It’s finally here: 2021.
The New Year can be a good time for both reflection and looking forward with a new found clarity. We are currently in the midst of ecological, climate and societal crises, having a devastating impact on our wildlife, health and security.
And yet, at the helm of the Earth’s future, is us.
So, what can we focus on to help?
Reduce Your Carbon Footprint
Current carbon emissions are one of the biggest threats to safeguarding the planet’s future.
Using an online carbon calculator, such as at WWF, you can calculate your own carbon footprint to highlight the areas specific to your life to work on. This is something you can return to, tracking your progress for the planet.
Changing to a renewable energy provider will have a larger positive effect than usual as we now spend more time in our homes than ever. With travel restrictions, our footprints are likely lower than usual but aim to keep this up, perhaps continuing the 2020 theme of the staycation.
Eat More Consciously
One meat-free day a week is a small and feasible place to start, reducing beef in particular.
Although what you eat has a bigger environmental impact than where your food comes from, milage is still a factor. Keep the food miles on your plate low – buying fruit and vegetables seasonally and locally. Also cutting out specific items, such as avocados and almonds, that are very water intensive to grow and the most air freighted goods.
Some new 2021 recipes surely won’t go a miss!
Cookbook suggestions: Eating for Pleasure, People & Planet by Tom Hunt; One: Pot, Pan, Planet by Anna Jones.
Reflecting on 2020 will likely hold some valued space for a new or a more intense appreciation for the natural world. Spending time outside is somehow both freeing and grounding at the same time; proven to improve our wellbeing.
The National Trust offers a 9-week guide that includes listening to birdsong, touching moss or bark, participating in a wildlife survey, watching the sunrise and planting something new. With an emotional attachment comes a deeper desire to protect nature.
Recommended books to rewild from anywhere:
Feral by George Monbiot; All We Can Save edited by Dr. Ayana Elizabeth Johnson & Dr. Katharine K. Wilkinson; A Cloud A Day by Gavin Preter-Pinney; Wilding by Isabella Tree; The Hidden Life of Trees by Peter Wohlleben.
Buy Less and Buy Better
Second-hand clothing skyrocketed in popularity last year and yet online fast fashion giants are still as popular as ever, despite being publicly called out for slave labour and selling items at an immoral 99% discount.
This disconnect is where we must now focus, looking into the supply chain and diversity of companies we are buying from. With greenwashing and blackwashing as rampant as they’ve ever been, it’s important to do your own research. Buy second-hand, local, from black-owned businesses and with ethics that align with your own.
Materials also play a big role in the environmental impact of a garment, and the potential health impacts on those that make our clothes. Encourage a more circular economy and reduce waste – for example, buying garments such as those made from ECONYL®, a yarn made from reused ghost fishing nets cleaned up from the ocean and industrial waste.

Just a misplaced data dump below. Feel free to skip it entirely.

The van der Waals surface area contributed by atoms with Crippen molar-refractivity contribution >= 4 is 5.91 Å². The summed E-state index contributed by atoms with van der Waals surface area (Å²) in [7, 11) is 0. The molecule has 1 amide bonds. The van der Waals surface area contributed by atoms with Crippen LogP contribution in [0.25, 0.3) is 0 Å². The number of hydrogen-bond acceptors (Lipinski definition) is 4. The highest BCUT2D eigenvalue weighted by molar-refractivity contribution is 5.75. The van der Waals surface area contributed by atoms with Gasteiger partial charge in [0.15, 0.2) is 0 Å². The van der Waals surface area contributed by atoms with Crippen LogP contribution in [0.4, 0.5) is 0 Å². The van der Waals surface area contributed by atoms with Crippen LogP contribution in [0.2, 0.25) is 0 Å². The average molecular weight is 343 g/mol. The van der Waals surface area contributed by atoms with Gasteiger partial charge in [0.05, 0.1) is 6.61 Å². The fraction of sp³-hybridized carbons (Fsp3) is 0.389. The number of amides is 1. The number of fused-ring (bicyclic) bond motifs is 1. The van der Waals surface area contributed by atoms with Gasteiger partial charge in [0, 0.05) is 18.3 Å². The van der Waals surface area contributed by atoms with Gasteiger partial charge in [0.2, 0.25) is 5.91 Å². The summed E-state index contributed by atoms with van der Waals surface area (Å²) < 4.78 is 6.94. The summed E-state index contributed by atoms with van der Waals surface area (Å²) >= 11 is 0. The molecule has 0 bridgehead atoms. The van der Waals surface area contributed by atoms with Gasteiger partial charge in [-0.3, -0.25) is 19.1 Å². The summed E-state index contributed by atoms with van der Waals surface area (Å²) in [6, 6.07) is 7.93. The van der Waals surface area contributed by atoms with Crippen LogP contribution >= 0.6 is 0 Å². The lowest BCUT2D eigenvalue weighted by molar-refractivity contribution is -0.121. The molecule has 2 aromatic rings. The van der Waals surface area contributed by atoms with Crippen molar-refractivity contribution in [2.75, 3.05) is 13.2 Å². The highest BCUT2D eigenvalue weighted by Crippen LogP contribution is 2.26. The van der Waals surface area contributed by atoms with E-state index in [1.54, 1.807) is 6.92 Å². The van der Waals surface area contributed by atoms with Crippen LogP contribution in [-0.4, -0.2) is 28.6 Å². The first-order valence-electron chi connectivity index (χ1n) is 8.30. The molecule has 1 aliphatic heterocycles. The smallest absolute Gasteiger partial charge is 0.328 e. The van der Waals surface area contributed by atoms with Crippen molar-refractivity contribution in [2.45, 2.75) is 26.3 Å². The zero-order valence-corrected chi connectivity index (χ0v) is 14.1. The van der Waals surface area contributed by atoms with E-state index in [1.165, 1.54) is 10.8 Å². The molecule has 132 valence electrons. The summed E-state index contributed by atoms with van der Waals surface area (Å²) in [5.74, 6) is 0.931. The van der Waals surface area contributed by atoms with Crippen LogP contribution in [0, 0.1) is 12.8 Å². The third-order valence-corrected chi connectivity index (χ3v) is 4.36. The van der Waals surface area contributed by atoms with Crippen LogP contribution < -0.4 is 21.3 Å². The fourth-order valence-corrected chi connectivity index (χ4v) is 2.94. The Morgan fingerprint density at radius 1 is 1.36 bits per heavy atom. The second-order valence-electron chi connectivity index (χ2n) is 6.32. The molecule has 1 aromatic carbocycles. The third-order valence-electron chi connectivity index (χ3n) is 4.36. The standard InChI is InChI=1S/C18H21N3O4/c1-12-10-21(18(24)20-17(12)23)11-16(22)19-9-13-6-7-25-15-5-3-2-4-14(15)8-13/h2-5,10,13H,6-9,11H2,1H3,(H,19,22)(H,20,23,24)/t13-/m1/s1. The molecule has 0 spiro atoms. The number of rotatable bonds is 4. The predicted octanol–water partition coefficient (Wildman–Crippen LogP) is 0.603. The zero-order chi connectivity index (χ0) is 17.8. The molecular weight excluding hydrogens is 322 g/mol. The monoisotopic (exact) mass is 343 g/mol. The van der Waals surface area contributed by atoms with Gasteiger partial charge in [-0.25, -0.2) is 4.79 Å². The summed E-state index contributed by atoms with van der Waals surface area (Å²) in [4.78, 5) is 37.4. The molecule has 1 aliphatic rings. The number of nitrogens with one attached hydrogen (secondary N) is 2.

Be More Activist
Whether you have 100 or 100k followers on social media, sharing resources that might encourage others is a great way to drive change.
On the flip-side, make sure you’re following activists that inspire you too (@intersectionalenvironmentalist, @storiesbehindthings, @ajabarber, @sealegacy, @earthrise.studio, @fash_rev). Aim to diversify your feed, don’t just follow people that look like you – this is key.
Activism, however, goes far beyond online presence. Having motivating conversations with friends and family, signing petitions, writing to MP’s, supporting those who are more marginalised than you and, when and if it is safe to, going to marches are all important actions.
This article cannot advocate for the planet if it doesn’t also advocate for its people, and neither can you.
Donate Whatever You Can
Make 2021 the year that you actually commit to donating. That £2.75 you would ordinarily spend on a morning coffee (almost £20 a week) will make a real difference. Make a donating plan and stick to it with a direct debit, for example. Check if your bank offers a round up as you spend, making it so easy to put some money aside in a pot or a direct donation with each spend on your card with Roundups.
Donating your time and skills is helpful too. Reach out to local charities and grassroots organisations. Perhaps incorporating one of the other resolutions featured.
These six themes, poised as resolutions, are complex and nuanced, and this is by no means an exhaustive list. Some things are easier for some people than others, perhaps start with the changes that you feel will make the biggest difference and make 2021 a year you show up for the planet and its people.
Author: Rose Ellis